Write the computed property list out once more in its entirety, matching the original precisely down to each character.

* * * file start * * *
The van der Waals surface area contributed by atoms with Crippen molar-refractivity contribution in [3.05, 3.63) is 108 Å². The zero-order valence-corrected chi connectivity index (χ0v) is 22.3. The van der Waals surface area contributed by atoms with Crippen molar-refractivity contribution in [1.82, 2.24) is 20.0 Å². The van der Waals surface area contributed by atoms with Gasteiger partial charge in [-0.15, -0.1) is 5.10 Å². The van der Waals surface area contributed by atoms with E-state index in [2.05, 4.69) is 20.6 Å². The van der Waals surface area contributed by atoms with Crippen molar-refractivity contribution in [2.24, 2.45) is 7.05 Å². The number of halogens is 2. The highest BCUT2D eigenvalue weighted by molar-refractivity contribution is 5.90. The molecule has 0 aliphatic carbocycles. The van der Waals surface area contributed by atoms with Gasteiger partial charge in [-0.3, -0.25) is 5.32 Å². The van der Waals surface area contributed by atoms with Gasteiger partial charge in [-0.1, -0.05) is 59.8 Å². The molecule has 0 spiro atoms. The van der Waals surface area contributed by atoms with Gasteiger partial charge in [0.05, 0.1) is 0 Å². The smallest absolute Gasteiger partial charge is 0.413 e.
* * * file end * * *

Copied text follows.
The van der Waals surface area contributed by atoms with Crippen molar-refractivity contribution in [3.05, 3.63) is 108 Å². The zero-order valence-corrected chi connectivity index (χ0v) is 22.3. The van der Waals surface area contributed by atoms with Crippen molar-refractivity contribution in [1.82, 2.24) is 20.0 Å². The van der Waals surface area contributed by atoms with Gasteiger partial charge in [-0.15, -0.1) is 5.10 Å². The van der Waals surface area contributed by atoms with E-state index in [2.05, 4.69) is 20.6 Å². The van der Waals surface area contributed by atoms with Crippen molar-refractivity contribution in [2.24, 2.45) is 7.05 Å². The number of halogens is 2. The highest BCUT2D eigenvalue weighted by molar-refractivity contribution is 5.90. The molecule has 0 aliphatic carbocycles. The van der Waals surface area contributed by atoms with Gasteiger partial charge in [-0.3, -0.25) is 5.32 Å². The van der Waals surface area contributed by atoms with Gasteiger partial charge in [-0.1, -0.05) is 59.8 Å². The molecule has 0 spiro atoms. The van der Waals surface area contributed by atoms with Gasteiger partial charge in [0.05, 0.1) is 0 Å². The smallest absolute Gasteiger partial charge is 0.413 e.